things that are more important than 1 million monthly blog views

Janessa Lantz
4 min readJan 3, 2020

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It seems like every month there is another post from another marketing team about how they hit the all-important 1 million monthly views metric. I get it. It’s super impressive. I wish I could claim being the editor of such a successful blog. One million monthly views is always great for a resume, but that doesn’t mean it’s where your marketing efforts should be focused right now.

At an early-stage company, you can probably afford to make your marketing truly great in one area. That choice should not be based on what other marketers are yammering on about (we are the chattiest profession out there. Lots of opinions). Your allocation of marketing resources should stem directly from your product positioning and ensuing go-to-marketing strategy.

So a quick reminder for all of us of some things that might be far important to your business then 1 million monthly blog views…

Product marketing

Tomasz Tunguz wrote a great article recently about the most frequent mishire in startups. His take? It’s a head of marketing that doesn’t spend time on product marketing:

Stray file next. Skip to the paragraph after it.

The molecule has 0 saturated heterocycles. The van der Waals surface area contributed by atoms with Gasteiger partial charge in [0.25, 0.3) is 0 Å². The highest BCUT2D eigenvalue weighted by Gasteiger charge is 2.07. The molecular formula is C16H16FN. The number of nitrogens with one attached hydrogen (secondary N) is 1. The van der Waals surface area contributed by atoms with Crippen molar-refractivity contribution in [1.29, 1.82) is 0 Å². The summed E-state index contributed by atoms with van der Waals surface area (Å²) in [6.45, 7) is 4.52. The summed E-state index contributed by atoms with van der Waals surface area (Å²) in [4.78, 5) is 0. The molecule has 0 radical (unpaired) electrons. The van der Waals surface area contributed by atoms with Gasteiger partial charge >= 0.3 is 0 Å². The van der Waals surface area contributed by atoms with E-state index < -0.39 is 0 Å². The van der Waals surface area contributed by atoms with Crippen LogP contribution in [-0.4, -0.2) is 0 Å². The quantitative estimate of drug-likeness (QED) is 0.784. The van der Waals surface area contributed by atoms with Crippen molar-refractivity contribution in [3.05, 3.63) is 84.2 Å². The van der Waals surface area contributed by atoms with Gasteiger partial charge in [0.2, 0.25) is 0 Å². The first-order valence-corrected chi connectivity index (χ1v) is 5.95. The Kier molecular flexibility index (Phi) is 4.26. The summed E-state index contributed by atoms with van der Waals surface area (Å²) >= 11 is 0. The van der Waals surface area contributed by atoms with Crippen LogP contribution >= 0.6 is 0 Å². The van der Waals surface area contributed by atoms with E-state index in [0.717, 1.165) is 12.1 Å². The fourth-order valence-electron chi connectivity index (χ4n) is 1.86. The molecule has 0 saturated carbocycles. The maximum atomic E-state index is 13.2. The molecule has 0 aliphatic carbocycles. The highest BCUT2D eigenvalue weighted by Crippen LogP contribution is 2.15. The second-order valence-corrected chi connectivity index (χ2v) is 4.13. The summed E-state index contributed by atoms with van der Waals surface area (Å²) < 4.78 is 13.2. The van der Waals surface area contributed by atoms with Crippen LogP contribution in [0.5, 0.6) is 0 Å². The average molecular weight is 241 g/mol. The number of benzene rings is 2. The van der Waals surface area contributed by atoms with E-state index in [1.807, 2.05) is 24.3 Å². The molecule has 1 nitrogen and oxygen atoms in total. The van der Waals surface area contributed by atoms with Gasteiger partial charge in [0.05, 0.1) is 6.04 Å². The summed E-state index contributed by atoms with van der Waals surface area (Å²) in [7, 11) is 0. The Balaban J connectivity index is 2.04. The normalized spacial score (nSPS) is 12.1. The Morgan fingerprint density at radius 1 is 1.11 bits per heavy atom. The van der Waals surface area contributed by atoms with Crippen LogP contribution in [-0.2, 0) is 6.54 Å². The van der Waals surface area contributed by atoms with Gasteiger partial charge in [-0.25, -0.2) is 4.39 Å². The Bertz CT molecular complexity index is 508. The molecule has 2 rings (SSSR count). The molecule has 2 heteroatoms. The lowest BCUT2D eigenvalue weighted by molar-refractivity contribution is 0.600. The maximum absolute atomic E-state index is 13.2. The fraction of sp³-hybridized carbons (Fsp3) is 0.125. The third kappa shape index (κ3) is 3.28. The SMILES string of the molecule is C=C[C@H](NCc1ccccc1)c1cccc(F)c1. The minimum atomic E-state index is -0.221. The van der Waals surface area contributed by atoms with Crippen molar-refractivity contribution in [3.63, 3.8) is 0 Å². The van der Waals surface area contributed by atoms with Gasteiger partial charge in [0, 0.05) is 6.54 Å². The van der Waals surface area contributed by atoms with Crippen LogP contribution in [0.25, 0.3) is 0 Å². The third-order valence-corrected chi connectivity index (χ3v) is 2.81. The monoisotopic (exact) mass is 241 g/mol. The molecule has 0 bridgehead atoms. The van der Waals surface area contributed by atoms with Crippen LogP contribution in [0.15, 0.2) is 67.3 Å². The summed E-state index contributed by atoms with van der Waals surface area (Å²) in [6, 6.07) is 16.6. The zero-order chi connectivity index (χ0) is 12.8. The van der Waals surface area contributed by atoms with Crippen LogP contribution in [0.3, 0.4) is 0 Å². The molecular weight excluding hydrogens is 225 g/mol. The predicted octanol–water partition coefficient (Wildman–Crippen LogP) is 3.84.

Though the startup may have achieved product market fit, the company may not understand the fit. Who is using the product and why? How does the buyer journey evolve with time? How do buyers describe the product amongst each other? Few early stage companies can answer those questions accurately.

Establishing this foundation enables the company to determine which messages to proclaim and which customers to pursue. Having this framework aligns the business and typically increases marketing efficiency because campaigns are well targeted and resonate better. Demand generation and brand marketers will reap the benefits of this work. So will the rest of the business because it deeply understands its customers.

There are edge cases where this won’t be true, but most of the time, strong product positioning must come before content strategy.

Communications

I have little first-hand knowledge on the inner workings of Stripe, so correct me if I’m wrong, but my understanding is that one of their first marketing hires was a Kelly Sims, a brilliant…

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